Sampling distribution
• A probability distribution of all the possible means of the samples is a distribution of sample means which is called a sampling distribution of means • Any probability distribution (and therefore, any sampling distribution) can be partially described by its mean and standard deviation

Standard Error
• Standard deviation of the distribution of sample mean is called standard error • The standard deviation of the distribution of sample means measures the extent to which we expect the means from the different samples to vary because of chance or error in the sampling process • Standard error indicates not only the size of the chance error that has been made, but also the accuracy we are likely to get, if we use a sample statistics to estimate a population parameter • Distribution of sample mean that is less spread (small standard error) is better estimator of population mean than a distribution of sample means that is widely dispersed and has a larger

Sampling from Normal Population
• The sampling distribution has a mean equal to the population mean • The sampling distribution has a standard deviation (standard error) equal to the population standard deviation divided by the square root of the sample size

Sampling from Non-normal Population
• Even in the case in which the population is not normally distributed, the mean of sampling distribution will still be equal to the population mean

The Central Limit Theorem
• The mean of the sampling distribution will equal to the population mean regardless of the sample size, even if the population is not-normal • As the sample size increases the sampling distribution of mean will approach normality, regardless of the shape of population distribution • This relationship between the shape of the population distribution and the shape of the sampling distribution of the mean is called the central limit theorem • Central limit theorem permits us to use sample statistics to make inferences about population parameters without the knowing the anything about the shape of the frequency distribution of that population other than what we can get from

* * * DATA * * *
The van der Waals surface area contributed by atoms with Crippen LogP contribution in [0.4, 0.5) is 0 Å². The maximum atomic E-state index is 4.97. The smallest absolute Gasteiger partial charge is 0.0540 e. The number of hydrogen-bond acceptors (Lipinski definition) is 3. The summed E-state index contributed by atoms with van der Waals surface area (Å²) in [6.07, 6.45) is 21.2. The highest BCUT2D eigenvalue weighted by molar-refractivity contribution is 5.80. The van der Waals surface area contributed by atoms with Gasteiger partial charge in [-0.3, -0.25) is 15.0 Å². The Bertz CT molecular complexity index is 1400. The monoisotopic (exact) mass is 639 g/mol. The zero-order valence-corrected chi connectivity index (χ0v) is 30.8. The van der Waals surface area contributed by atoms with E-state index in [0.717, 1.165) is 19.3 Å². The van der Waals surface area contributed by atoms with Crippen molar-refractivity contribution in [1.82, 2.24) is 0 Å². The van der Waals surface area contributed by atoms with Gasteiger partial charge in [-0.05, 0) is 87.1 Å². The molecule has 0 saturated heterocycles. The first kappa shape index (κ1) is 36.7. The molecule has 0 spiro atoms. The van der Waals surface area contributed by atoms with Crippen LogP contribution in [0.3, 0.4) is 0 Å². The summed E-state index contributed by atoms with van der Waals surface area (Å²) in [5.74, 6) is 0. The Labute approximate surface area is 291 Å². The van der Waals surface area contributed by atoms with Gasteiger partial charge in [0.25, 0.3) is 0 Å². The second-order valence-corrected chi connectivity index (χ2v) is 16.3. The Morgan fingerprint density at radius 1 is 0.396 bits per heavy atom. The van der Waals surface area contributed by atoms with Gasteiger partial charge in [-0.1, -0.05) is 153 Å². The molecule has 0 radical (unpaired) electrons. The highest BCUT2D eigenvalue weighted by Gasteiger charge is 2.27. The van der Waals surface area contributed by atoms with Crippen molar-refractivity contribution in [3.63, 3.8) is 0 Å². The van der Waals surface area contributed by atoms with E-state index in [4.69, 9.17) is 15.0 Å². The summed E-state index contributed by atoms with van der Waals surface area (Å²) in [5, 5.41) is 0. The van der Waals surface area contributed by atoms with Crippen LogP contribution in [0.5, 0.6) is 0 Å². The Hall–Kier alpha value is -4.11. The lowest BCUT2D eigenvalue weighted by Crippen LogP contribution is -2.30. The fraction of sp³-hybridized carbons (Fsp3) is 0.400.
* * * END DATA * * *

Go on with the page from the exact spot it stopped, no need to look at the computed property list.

Finite Population Multiplier
• Finite population is a population which has a fixed upper bound • In cases of a finite population, an adjustment is made to the Z equation for sample means The adjustment is called correction factor, or finite population multiplier. • A rule of thumb is that if sampling is done without replacement from a finite population and the sample size n is greater than 5% of the population size N, i.e., n/N>0.05, then the correction factor should